When oilman C.B. "Doc" Pennington donated $125 million dollars to LSU to establish the Pennington Biomedical Research Center in 1980, his instructions to then Medical School Chancellor Dr. Alan Copping were simple: "That this should be the biggest and best nutrition research center in the country."
"The Pennington Center is the result of two really superb men of vision: Doc Pennington and Dr. Copping," said the Center's first executive director Dr. George Bray.
Three years later the Center broke ground. By the end of the decade, construction was complete and Dr. George Bray was recruited as the Center's first executive director.
However, before research could begin, Bray faced a slight challenge. "It was sitting here on a 250 acre piece of land and nobody in the parking lot," said Bray with a smile. "The initial challenges were being able to identify and recruit people who wanted to come to essentially an empty building and have faith that we were going to make progress."
Fortunately Bray was able to make the first recruits quickly, followed by the Center's first research grants from the U.S. Army and the U.S. Department of Agriculture.
Over the next two decades, Pennington would blossom to a staff of over 500 and an operating budget of nearly 60 million dollars. Many of those first research projects focusing on diabetes, obesity and nutrition continue today. But, it was a research diet in the 1990s that would first put Pennington in the national spotlight.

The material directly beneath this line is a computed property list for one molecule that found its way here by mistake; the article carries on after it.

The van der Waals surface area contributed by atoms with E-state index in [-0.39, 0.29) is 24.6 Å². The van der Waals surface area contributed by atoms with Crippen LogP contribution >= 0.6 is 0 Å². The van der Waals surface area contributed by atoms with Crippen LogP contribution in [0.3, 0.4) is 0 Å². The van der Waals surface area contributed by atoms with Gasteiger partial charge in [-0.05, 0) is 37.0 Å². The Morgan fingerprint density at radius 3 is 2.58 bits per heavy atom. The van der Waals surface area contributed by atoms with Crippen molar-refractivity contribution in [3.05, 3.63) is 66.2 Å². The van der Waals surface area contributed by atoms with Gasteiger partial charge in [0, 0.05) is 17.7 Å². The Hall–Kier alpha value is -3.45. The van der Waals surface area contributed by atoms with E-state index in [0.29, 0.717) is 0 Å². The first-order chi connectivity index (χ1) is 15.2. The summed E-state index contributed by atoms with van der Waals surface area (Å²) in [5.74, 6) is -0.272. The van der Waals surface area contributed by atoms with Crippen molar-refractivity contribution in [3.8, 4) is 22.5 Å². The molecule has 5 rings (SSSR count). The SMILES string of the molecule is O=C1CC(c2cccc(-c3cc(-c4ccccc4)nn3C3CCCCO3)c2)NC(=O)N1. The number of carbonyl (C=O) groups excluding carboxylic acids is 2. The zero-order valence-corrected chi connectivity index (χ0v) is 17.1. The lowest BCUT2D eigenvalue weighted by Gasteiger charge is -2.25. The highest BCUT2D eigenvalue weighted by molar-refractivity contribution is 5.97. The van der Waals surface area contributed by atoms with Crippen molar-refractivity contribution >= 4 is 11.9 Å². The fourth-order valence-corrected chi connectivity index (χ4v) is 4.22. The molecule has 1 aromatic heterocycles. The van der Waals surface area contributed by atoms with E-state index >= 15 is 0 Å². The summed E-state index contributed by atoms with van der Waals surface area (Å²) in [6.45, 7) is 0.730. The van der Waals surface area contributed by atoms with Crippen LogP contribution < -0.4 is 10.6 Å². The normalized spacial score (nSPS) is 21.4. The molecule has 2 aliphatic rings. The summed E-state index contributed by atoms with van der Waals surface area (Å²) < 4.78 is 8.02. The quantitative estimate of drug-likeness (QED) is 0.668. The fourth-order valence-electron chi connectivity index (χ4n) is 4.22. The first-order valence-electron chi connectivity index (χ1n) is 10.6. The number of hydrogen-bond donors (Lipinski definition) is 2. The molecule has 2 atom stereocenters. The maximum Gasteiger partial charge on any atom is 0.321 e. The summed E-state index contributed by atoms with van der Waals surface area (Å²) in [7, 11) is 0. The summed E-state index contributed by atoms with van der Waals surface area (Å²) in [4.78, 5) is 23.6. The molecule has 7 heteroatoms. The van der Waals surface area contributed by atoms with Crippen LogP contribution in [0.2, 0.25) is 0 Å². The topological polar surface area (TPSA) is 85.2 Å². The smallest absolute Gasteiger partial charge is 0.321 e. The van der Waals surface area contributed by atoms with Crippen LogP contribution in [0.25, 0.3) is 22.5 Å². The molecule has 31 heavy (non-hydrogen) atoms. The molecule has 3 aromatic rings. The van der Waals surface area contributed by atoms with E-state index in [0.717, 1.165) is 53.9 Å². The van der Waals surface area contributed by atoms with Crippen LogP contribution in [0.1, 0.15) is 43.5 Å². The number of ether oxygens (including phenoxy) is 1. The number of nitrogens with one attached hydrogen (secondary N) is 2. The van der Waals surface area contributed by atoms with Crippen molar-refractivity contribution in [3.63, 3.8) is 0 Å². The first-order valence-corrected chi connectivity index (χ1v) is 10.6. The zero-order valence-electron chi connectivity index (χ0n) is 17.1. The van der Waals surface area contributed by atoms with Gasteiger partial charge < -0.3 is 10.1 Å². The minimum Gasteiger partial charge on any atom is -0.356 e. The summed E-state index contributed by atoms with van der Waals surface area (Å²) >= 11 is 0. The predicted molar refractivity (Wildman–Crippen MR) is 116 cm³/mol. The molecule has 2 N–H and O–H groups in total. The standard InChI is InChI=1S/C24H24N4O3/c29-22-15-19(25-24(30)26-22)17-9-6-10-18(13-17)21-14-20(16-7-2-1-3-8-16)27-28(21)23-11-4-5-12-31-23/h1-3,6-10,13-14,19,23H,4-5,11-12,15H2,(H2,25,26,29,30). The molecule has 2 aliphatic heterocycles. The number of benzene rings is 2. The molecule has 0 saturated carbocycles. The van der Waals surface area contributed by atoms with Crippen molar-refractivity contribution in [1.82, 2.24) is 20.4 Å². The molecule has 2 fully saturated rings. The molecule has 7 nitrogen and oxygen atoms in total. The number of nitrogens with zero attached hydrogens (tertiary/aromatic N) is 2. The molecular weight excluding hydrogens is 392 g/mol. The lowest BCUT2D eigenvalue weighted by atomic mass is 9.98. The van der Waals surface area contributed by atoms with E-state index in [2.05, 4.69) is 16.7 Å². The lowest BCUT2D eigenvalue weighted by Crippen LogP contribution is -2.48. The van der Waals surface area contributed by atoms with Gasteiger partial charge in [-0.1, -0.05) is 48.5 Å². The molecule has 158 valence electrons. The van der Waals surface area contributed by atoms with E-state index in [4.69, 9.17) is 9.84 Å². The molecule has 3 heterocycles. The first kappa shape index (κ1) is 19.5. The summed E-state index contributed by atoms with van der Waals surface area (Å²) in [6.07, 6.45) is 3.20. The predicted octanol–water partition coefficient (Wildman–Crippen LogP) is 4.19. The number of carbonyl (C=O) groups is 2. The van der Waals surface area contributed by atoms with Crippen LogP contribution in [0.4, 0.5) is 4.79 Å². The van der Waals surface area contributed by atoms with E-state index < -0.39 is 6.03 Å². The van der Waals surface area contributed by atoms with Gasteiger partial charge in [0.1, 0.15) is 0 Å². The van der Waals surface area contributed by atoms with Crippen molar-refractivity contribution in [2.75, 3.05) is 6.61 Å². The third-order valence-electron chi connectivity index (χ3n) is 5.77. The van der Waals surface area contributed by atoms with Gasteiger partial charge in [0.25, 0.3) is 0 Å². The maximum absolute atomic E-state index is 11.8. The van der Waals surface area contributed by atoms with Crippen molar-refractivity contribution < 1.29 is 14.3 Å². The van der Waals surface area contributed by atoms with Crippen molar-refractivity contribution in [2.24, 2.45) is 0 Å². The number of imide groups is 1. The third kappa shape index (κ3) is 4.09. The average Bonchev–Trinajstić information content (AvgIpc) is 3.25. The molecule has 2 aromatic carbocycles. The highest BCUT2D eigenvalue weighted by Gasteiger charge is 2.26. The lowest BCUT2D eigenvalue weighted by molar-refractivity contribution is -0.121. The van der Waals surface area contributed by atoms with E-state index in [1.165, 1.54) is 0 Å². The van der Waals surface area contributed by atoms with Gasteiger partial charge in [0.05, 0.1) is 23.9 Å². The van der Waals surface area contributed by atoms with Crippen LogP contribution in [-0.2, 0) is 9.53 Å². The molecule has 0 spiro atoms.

"We developed the DASH diet, Dietary Approach to Stop Hypertension. It was an NIH funded trial and when we were selected from a group of 80 along with Harvard, Hopkins and Duke we knew that we had reached the big time," said Bray.
The results of that diet project would be the first time Pennington Research would be published in the prestigious New England Journal of Medicine; however, it would not be the last time.
Of course, Pennington has had its challenges as well. When the economy tanked in 2008, the center faced cutbacks of federal and state funding.
"The model of relying more on state funding and even federal funding, that's not going to work. So we're in the transformation process," said Pennington Biomedical Research Foundation Chairman Jerry Jolly.
The Foundation was born out of the community support surrounding the early days of Pennington. In its beginning, much of the early funding money came from local donors. The Foundation is a non-profit that handles that money and continues to raise funds for the Center.
Now, Pennington officials say the Center is working towards more independent economic development, building more partnerships and working to commercialize some of its research.
Pennington continues to expand its scope of research, guided by the role that nutrition plays in overall health.
"Through the years, research has shown, when you talk about nutrition and obesity, there are complications. Obvious complications are Type 2 Diabetes and heart disease," said current Executive Director Dr. William Cefalu. "Now we're understanding that there are many other complications, factors affecting dementia, cognitive decline."
Most recently, Pennington opened a pediatric clinic focused on childhood obesity. It is also participating in one of the biggest Type 2 Diabetes studies ever done, looking at the effectiveness of diabetes medication. At any one time, there may be 40 clinical studies going on inside Pennington.
As for the next 25 years, the goal is for Pennington's research to have a more direct impact on the community. "This is making sure that what we've learned in the walls of Pennington can help the individual in the clinic, help the primary care physician," said Cefalu.
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